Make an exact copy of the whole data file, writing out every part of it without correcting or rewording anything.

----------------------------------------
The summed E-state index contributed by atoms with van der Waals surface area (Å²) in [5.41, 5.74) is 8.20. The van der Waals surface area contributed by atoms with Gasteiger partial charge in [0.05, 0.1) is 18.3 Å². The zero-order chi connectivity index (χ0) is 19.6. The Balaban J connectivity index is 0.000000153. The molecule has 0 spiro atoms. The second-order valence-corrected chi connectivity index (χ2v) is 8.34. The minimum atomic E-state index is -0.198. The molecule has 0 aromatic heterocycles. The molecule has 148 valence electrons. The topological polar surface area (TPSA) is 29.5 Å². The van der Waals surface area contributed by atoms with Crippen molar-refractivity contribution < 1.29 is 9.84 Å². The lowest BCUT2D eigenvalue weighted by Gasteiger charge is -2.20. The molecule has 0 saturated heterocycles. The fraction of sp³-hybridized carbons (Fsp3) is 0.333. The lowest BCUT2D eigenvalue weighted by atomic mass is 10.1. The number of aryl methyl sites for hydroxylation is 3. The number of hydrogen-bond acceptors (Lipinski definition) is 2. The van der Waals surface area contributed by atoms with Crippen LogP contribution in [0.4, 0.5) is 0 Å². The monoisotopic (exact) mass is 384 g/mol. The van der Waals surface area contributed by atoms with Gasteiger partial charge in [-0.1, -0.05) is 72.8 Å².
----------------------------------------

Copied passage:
The summed E-state index contributed by atoms with van der Waals surface area (Å²) in [5.41, 5.74) is 8.20. The van der Waals surface area contributed by atoms with Gasteiger partial charge in [0.05, 0.1) is 18.3 Å². The zero-order chi connectivity index (χ0) is 19.6. The Balaban J connectivity index is 0.000000153. The molecule has 0 spiro atoms. The second-order valence-corrected chi connectivity index (χ2v) is 8.34. The minimum atomic E-state index is -0.198. The molecule has 0 aromatic heterocycles. The molecule has 148 valence electrons. The topological polar surface area (TPSA) is 29.5 Å². The van der Waals surface area contributed by atoms with Crippen molar-refractivity contribution < 1.29 is 9.84 Å². The lowest BCUT2D eigenvalue weighted by Gasteiger charge is -2.20. The molecule has 0 saturated heterocycles. The fraction of sp³-hybridized carbons (Fsp3) is 0.333. The lowest BCUT2D eigenvalue weighted by atomic mass is 10.1. The number of aryl methyl sites for hydroxylation is 3. The number of hydrogen-bond acceptors (Lipinski definition) is 2. The van der Waals surface area contributed by atoms with Crippen LogP contribution in [0.4, 0.5) is 0 Å². The monoisotopic (exact) mass is 384 g/mol. The van der Waals surface area contributed by atoms with Gasteiger partial charge in [-0.1, -0.05) is 72.8 Å².